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Case Reports and Images in Pathology

 
     
Case Report
 
Malignant pleural mesothelioma with metastases in the abdomen and left buttock: A case report
Irene Moysset1, Gracia Valderas2, Ferran Losa3
1MD, Department of Pathology, Consorci Sanitari Integral, L’Hospitalet de Llobregat, Barcelona, Spain
2MD, Department of Radiology, Consorci Sanitari Integral, L’Hospitalet de Llobregat, Barcelona, Spain
3MD, PhD, Department of Oncology, Consorci Sanitari Integral, L’Hospitalet de Llobregat, Barcelona, Spain

Article ID: 100015Z11IM2017
doi:10.5348/Z11-2017-15-CR-4

Address correspondence to:
Irene Moysset, MD
Pathology Department, Consorci Sanitari Integral
Avenida Josep Molins, 29-41 08906 - L’Hospitalet de Llobregat
Barcelona
Spain

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Moysset I, Valderas G, Losa F. Malignant pleural mesothelioma with metastases in the abdomen and left buttock: A case report. J Case Rep Images Pathol 2017;3:13–16.


ABSTRACT

Introduction: Malignant mesothelioma is a rare, aggressive neoplasia that affects the serous membranes. The pleural cavity is the most frequently affected area. Metastasis at the onset of the disease is rare, and muscular involvement is even more uncommon.
Case Report: We report a case of a 64-year-old non-smoking male, who had had intermittent exposure to asbestos for three years. He presented with dyspnea on moderate exertion that had developed over several days, discomfort in the left hemithorax, and some intolerance to decubitus positions. The patient had a weight loss of 10 kg in last three months. A chest X-ray showed bilateral pleural effusion with multiple nodular images in both hemithoraces. Computed tomography (CT) scans of the thorax and abdomen revealed multiple bilateral pleural and pulmonary lesions. We observed mediastinal lymphadenopathy, intra-abdominal implants, and a 56×40 mm polylobulated mass in the left buttock that underwent biopsy, revealing epithelioid cells that showed cytoplasmic positivity for keratins 5/6 and 7. We observed nuclear and cytoplasmic positivity for calretinin and nuclear positivity for the Wilms tumor 1 (WT1) protein, pointing to the diagnosis of metastatic malignant epithelioid mesothelioma. The medical and radiological history supported the diagnosis of primary pleural mesothelioma.
Conclusion: Initial presentation of pleural mesothelioma with distant metastasis outside the thorax is rare, and involvement of striated muscle even more unusual; only three such cases have been reported. The medical, radiological, and histological history of the patient prompted a differential diagnosis among metastases by carcinoma, mesothelioma, and sarcoma. The definitive diagnosis was established by histological and immunohistochemical study.

Keywords: Extrathoracic metastasis, Metastasis in skeletal muscle, Pleural mesothelioma


INTRODUCTION

Malignant mesothelioma is a rare neoplasia of mesodermal origin that affects the serous membranes of the pleura, peritoneum, pericardium, and tunica vaginalis, the most frequent location being the pleura [1]. It is commonly caused by exposure to asbestos [2][3]. Presentation with metastasis is rare as it appears more frequently during the clinical course of the disease, the most common sites being the lymph nodes, lungs, liver, adrenal glands, and kidneys [4]. At the subcutaneous and muscular level, metastasis is very rare; the majority of cases are due to local invasion [2]. In post-mortem studies, 87.7% of cases showed spreading of the disease [1].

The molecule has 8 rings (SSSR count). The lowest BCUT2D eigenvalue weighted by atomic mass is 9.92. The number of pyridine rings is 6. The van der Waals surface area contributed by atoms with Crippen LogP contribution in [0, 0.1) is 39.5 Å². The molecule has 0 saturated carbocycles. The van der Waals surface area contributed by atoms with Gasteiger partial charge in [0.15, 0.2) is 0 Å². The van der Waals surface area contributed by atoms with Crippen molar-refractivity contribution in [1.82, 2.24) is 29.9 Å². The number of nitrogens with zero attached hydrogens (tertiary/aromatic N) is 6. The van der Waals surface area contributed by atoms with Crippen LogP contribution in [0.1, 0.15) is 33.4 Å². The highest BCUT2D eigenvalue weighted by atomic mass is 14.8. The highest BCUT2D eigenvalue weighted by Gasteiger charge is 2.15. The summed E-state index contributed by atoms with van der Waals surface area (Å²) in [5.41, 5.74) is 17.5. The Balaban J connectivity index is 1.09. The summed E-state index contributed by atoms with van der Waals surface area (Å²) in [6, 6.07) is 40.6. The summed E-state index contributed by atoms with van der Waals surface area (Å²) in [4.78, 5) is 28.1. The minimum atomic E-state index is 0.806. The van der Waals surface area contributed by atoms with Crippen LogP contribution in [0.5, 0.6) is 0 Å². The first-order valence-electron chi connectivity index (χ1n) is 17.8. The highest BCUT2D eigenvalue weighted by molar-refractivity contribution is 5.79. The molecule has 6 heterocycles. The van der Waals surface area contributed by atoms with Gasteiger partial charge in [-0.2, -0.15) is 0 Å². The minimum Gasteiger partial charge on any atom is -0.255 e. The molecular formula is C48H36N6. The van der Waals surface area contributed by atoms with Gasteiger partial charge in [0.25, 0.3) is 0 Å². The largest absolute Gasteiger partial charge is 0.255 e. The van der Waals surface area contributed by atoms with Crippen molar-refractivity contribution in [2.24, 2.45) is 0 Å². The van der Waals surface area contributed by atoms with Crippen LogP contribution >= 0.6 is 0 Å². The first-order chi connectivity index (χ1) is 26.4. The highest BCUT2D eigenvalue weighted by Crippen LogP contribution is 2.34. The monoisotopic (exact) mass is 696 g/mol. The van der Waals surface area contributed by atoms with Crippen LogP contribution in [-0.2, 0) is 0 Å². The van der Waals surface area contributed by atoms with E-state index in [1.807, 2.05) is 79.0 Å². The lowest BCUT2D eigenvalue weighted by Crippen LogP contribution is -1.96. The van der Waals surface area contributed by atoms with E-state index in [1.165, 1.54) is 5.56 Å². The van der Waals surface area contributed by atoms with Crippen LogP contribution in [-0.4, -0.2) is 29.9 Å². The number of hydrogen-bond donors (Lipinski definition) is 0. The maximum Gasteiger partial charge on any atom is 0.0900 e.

CASE REPORT

We report a case of a 64-year-old non-smoking male, who had had intermittent exposure to asbestos for three years. He had been undergoing treatment for hypertension. He presented with dyspnea on moderate exertion that had developed over several days, discomfort in the left hemithorax, and some intolerance to decubitus positions. The patient had a weight loss 10 kg in the last three months. A physical examination showed that he was conscious and lucid with normal coloring. Respiratory auscultation revealed hypophonesis in the lower half of the left hemithorax and right basal hemithorax. Hematological and hepatic findings were within the normal range. Tumor markers carbohydrate antigen (CA) 125, carcinoembryonic antigen (CEA), alpha-fetoprotein (AFP), CA 15-3, and CA 19-9 were shown to be within the normal range. Simple radiography of the posterior-anterior thorax showed bilateral pleural effusion with multiple nodular images in both hemithoraces (Figure 1). A contrast computed tomography (CT) scan of the thorax and abdomen revealed multiple bilateral pulmonary and pleural lesions, mediastinal lymphadenopathies (Figure 2), intra-abdominal implants (Figure 3), and a 56×40 mm polylobulated mass in the left buttock (Figure 4). A biopsy of the mass in the left buttock was made with an 18-gauge needle. Pathological study involved obtaining three cores of tissue measuring between 0.7 and 1 cm in length that were fixed in formalin. In the histological sections, we observed connective tissue infiltrated by epithelioid cells arranged in nests and trabeculae that showed atypia with hyperchromatic nuclei and prominent nucleoli. Occasional non-atypical mitosis was also detected (Figure 5). Immunohistochemical study revealed cytoplasmic positivity for keratins 5/6 and 7. Nuclear and cytoplasmic positivity was observed for calretinin, while nuclear positivity was detected for Wilms tumor 1 protein (Figure 6). Negative results were found for epithelial membrane antigen (Ber-Ep4), thyroid transcription factor-1 (TTF-1), protein suppressor p63, keratin 20, CEA, prostate-specific antigen (PSA), renal cell carcinoma (RCC), vimentin, common lymphoblastic leukemia antigen (CD10), S-100 protein, and CA 19.9. These results confirmed the diagnosis of metastasis of epithelioid mesothelioma. The patient passed away eight days later.